65 per cent of
civil servants think their existing IT infrastructure is partly to
blame for holding back departments’ modernisation programmes.*
The head of the Government
Digital Service (GDS) has warned that departments are guilty
of prioritising policy requirements over infrastructure upgrades.
The man on the street just wants seamless access to services
at a fair cost to the taxpayer.
Can cloud-based technology
platforms provide the elusive win-win?
Mandated to help
government work better for everyone by leading digital
transformation, the GDS was
set up as a centre of excellence to instil a government
“digital-by-default” approach. Over the years it has navigated
departmental power struggles, austerity, and periods on and off the
endangered species list to transform dozens of fundamental services
– making them simpler, clearer and faster.
championed Government as a Platform (GaaP) as a new way of building
digital services. It has also provided a set of common tools and
guidance, and hired hundreds of people in digital roles across
government. This has reversed the public sector’s traditional
outsource model, leading it to become one of the biggest technology
‘in-sourcers’. As a result, many departments now boast significant
in-house development skills, yet costly legacy systems persist.
GaaP promotes sharing and reuse, making it cheaper and easier
for service teams across government to design, assemble and build
services who are currently frustrated by out-dated inflexible
infrastructure and piecemeal procurement processes.
has never been more important with increased pressures including
Brexit, accountability and productivity demands. Therefore it’s time
to shine a spotlight on the success and failures of initiatives to
date in order to move forward, which leaves GaaP at a critical
For an effective future government,
policymaking and service delivery must combine to deliver better
outcomes for citizens. Here, leveraging integrated platform
economics through flexible, cost-effective and outcome-focused
technology infrastructure will be key.
How can GDS work to
truly transform Whitehall into a platform fit for the digital age?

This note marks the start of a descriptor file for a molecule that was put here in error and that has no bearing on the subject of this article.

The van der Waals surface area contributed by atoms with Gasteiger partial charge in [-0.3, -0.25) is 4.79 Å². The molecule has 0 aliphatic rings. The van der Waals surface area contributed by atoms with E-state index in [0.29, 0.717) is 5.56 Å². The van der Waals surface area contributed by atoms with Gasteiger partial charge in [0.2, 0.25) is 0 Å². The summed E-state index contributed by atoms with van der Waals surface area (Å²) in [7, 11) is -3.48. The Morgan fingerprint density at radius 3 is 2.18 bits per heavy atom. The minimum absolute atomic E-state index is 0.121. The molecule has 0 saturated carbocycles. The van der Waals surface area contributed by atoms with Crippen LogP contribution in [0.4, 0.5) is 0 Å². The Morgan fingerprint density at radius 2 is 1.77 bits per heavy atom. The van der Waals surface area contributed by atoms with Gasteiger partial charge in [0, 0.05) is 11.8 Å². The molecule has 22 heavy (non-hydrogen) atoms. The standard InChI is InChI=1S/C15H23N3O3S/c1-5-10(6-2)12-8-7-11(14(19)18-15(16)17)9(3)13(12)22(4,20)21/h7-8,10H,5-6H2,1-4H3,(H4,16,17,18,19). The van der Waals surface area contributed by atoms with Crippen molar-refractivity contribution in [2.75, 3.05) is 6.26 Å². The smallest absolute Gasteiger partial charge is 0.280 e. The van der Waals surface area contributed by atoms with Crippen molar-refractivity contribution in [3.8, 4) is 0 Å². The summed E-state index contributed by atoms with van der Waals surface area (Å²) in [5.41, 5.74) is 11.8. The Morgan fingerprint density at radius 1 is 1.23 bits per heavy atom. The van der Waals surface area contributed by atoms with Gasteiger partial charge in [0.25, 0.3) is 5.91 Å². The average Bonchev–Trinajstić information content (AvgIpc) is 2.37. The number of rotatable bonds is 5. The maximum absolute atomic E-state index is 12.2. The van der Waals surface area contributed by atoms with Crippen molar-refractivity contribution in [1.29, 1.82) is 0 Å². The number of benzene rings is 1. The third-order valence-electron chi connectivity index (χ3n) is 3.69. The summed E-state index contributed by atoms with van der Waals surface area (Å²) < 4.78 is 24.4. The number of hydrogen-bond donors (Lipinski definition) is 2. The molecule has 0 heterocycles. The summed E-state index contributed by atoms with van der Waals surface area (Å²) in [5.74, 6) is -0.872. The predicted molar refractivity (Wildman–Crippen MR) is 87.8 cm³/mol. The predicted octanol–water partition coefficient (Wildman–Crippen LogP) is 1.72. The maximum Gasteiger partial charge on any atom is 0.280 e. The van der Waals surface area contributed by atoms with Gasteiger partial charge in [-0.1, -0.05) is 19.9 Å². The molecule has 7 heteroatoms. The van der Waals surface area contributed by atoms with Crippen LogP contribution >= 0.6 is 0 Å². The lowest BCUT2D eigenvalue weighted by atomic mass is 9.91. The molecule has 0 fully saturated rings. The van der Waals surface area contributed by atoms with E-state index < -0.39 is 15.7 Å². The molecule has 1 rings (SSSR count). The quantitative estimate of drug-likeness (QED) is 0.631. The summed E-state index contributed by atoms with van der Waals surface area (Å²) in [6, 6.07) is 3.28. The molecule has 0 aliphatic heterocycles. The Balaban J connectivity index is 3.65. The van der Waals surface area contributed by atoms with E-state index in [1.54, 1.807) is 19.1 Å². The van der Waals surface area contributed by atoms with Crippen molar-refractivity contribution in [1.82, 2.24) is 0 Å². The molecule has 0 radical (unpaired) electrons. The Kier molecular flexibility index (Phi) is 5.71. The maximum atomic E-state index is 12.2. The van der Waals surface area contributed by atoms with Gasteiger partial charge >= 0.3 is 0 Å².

Cloud-based technologies are integral to provide fast, easy,
user-friendly experiences that citizens demand. The flexibility this
provides enables the government to offer services consumers have
come to expect in other areas of their lives. Just look to Amazon
1-click ordering, Uber, or PayPal money transfers as common
examples. While research from comScore shows us that
70% of what people consume is through their mobile devices ,
so they want services such as applying for a drivers licence or
claiming taxes to be accessed through this medium – and why
shouldn’t they be?
Our cloud-based platform utilises
intelligent digital workflows that enable government agencies to
provide faster, more effective public services with more
transparency, and at lower costs. This means repetitive tasks and
processes can be taken on, which frees up public sector workers to
do more complex work at the same time as offer end users more
personalised and self-service experiences.
For example, by
working with companies like
ServiceNow , departments like the DVLA are starting to
implement a digital-first strategy. They now provide a myriad of
services via the website, from taxing your vehicle to changing your
address, all without having to call and speak to a representative.
While Britain’s largest government division, the Department
for Work and Pensions previously had no visibility on how they were
performing, with ServiceNow it now has end-to-end oversight of its
infrastructure and services. This includes capacity management,
availability management and event management. As a result, the
department is being empowered to focus more on the user experience,
rather than purely on system performance. This outcome should serve
as a great example to other public-sector departments of what can be
achieved with the right type of technology.
There is still
a long way to go, however. To progress in the right direction, GDS
must ensure that its products and advice remain relevant. Public and
private sector innovation must also be leveraged to meet the
challenges that the required increasing consumerisation of
government services demands – a topic I will explore further in my